'Landmark decision' for press freedom as Northern Ireland court rules against police

By agency reporter
July 13, 2020

Amnesty International has welcomed the judgment in a judicial review in Belfast that has quashed the warrant authorising police raids on the homes and offices of investigative journalists Trevor Birney and Barry McCaffrey.

The two were arrested and questioned by police in August 2018 in connection with the documentary film No Stone Unturned which investigated the Loughinisland massacre of 1994.(http://www.ekklesia.co.uk/node/27307)

The full judgment on 10 July 2020 in Belfast High Court followed an initial ruling in May 2019 which ordered the police to hand back files and other material seized in the raids ‘forthwith’.

Patrick Corrigan, Amnesty International’s Northern Ireland Programme Director, said: “This is a landmark decision for press freedom in the UK. The police acted outrageously against the two journalists in this case, and it is welcome that Northern Ireland’s Lord Chief Justice has now set out guidance which should mean this sort of undue interference with press freedom never happens again.

“As a result of their wrongful actions, the police damaged public confidence in policing in Northern Ireland. The Chief Constables of Durham Constabulary and the PSNI owe apologies to Trevor Birney and Barry McCaffrey, their families and colleagues.

“It has been deeply troubling to see police trying to jail journalists who helped expose human rights abuses, rather than bring to justice the killers who took the lives of six innocent people.

“It remains unacceptable that the bereaved families of Loughinisland are today not an inch closer to justice than 26 years ago, when the police promised they would leave ‘no stone unturned’ in the pursuit of the killers.”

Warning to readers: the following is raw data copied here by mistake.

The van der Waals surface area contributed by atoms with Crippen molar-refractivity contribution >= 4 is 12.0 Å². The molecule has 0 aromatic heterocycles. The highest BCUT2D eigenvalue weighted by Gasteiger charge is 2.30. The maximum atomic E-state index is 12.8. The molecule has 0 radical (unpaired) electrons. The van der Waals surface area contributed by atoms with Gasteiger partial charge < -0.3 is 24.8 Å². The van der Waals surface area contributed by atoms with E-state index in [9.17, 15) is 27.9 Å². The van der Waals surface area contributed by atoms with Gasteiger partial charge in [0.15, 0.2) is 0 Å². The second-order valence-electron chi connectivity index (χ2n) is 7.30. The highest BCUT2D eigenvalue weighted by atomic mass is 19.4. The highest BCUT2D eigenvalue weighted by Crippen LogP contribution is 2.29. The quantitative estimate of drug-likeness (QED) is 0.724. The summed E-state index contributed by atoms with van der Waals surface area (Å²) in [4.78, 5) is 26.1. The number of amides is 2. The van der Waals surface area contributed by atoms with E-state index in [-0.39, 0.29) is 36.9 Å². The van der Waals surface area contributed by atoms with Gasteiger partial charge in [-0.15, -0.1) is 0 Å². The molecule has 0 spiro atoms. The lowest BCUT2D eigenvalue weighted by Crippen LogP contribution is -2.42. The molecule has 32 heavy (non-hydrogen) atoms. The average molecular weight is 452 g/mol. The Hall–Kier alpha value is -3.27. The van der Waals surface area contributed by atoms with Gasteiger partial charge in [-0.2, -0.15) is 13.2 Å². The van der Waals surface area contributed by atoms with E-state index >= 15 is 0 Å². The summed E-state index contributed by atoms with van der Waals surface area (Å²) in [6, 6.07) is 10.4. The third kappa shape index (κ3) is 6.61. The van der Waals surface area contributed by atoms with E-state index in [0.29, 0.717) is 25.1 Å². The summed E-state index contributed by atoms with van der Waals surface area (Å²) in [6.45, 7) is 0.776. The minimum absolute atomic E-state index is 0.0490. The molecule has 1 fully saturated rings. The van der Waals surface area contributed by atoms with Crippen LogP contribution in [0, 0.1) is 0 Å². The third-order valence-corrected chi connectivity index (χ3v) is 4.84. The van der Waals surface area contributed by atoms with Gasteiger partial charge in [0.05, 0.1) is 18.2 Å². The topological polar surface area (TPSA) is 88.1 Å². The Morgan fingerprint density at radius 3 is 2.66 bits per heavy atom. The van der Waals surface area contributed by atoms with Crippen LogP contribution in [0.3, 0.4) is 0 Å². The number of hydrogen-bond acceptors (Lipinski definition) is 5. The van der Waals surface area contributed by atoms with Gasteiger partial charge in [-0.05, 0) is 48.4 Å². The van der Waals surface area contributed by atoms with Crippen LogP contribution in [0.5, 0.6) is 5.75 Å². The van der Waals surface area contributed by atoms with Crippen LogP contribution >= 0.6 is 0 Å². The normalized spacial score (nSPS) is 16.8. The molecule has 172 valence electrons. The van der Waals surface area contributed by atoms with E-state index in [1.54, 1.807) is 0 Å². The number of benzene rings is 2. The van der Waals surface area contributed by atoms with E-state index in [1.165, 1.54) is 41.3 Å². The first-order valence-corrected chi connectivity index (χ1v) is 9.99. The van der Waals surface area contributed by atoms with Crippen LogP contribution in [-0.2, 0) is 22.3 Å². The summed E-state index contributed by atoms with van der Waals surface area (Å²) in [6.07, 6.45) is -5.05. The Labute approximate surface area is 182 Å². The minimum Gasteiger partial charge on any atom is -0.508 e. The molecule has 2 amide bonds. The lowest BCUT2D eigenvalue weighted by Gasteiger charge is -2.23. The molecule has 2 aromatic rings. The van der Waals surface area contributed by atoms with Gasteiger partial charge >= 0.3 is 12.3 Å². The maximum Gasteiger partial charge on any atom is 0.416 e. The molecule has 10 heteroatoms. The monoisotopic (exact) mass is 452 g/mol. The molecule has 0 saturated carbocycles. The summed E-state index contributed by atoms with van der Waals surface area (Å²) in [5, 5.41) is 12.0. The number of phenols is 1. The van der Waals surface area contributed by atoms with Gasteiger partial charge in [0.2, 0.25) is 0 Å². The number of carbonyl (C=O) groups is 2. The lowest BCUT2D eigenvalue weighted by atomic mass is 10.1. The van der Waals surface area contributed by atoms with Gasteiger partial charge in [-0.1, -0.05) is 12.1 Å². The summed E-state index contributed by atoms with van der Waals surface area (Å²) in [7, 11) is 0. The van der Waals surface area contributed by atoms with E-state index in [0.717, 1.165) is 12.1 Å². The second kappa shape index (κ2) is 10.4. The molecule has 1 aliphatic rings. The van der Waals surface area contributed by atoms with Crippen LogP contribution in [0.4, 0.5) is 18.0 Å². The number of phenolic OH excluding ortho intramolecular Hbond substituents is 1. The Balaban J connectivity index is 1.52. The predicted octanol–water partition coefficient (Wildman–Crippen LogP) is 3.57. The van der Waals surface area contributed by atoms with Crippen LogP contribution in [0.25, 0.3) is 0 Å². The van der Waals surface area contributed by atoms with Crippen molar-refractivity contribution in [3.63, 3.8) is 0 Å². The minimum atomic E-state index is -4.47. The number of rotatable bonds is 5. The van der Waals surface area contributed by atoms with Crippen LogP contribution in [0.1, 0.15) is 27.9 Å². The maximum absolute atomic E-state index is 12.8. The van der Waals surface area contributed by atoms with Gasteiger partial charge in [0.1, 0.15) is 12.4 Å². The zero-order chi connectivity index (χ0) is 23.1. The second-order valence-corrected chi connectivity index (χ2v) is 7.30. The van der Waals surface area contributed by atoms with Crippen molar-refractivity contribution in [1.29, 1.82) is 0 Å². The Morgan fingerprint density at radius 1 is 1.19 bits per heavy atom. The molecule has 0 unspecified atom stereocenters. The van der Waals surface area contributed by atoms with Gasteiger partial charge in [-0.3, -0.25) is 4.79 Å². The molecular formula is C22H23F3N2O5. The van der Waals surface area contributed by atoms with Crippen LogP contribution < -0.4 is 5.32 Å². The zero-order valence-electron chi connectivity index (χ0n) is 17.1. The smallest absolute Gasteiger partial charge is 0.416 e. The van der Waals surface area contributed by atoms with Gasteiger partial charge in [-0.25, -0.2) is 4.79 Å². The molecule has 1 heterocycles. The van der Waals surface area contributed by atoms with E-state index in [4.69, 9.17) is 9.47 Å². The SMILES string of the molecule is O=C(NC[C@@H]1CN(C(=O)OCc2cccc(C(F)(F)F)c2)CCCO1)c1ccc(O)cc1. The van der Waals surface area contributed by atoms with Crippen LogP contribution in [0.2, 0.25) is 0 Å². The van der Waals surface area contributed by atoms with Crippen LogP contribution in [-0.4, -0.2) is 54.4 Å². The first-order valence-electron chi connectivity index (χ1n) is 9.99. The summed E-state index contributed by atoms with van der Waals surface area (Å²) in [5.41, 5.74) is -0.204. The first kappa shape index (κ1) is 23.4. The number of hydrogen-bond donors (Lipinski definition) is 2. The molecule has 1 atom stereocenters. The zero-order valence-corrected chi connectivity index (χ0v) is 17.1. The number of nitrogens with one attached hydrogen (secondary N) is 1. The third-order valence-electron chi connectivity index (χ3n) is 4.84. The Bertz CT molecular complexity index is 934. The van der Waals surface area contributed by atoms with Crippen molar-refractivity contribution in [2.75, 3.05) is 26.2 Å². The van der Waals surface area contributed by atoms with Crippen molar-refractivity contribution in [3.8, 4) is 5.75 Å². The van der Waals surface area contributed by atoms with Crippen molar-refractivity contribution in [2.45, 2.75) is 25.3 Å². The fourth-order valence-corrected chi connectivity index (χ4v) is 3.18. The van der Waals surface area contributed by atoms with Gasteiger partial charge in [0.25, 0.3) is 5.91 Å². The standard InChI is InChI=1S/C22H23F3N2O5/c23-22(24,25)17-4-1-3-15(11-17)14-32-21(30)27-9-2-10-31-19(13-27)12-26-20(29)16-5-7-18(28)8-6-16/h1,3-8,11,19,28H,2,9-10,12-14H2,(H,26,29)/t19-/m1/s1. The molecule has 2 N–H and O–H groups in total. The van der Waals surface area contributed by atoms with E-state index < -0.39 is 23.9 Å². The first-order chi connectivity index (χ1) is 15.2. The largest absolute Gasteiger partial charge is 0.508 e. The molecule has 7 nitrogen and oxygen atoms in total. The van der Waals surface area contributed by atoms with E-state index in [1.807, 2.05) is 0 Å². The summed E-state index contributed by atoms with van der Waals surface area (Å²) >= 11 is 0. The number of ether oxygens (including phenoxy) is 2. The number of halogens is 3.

In a judicial review at Belfast High Court, Trevor Birney and Barry McCaffrey challenged the legitimacy of the search warrants used by police to carry out the raids. Both the Police Service of Northern Ireland (PSNI) and Durham Constabulary were involved in the criminal investigation.

The journalists were arrested and questioned by police in August 2018 in connection with the documentary film ‘No Stone Unturned’. They were arrested in connection with an alleged breach of the Official Secrets Act, relating to confidential documents about the police investigation of the murder of six men in a bar in the village of Loughinisland, County Down, in 1994.

A 2016 report from the Police Ombudsman for Northern Ireland found that there had been collusion between the Royal Ulster Constabulary and the Ulster Volunteer Force killers, and that the subsequent police investigation had been undermined by a desire to protect those responsible for the massacre.

The 2017 film, No Stone Unturned – directed by Oscar-winning film-maker Alex Gibney – explored the unsolved killings and police investigation in detail

In August 2018, it was estimated that up to 100 police officers from the PSNI and Durham Constabulary raided the journalists’ homes and offices, seizing documents and computers, which the men are fighting to have returned.

The pair were never charged but remained on bail for nine months. In June 2019, following the initial the High Court ruling, Durham Constabulary dropped the criminal investigation of the two journalists and the PSNI returned computers, phones, cameras, notebooks, files and other physical material seized. There is ongoing mediation to resolve the matter of information retained data on police computers.

* Amnesty International https://www.amnesty.org.uk/

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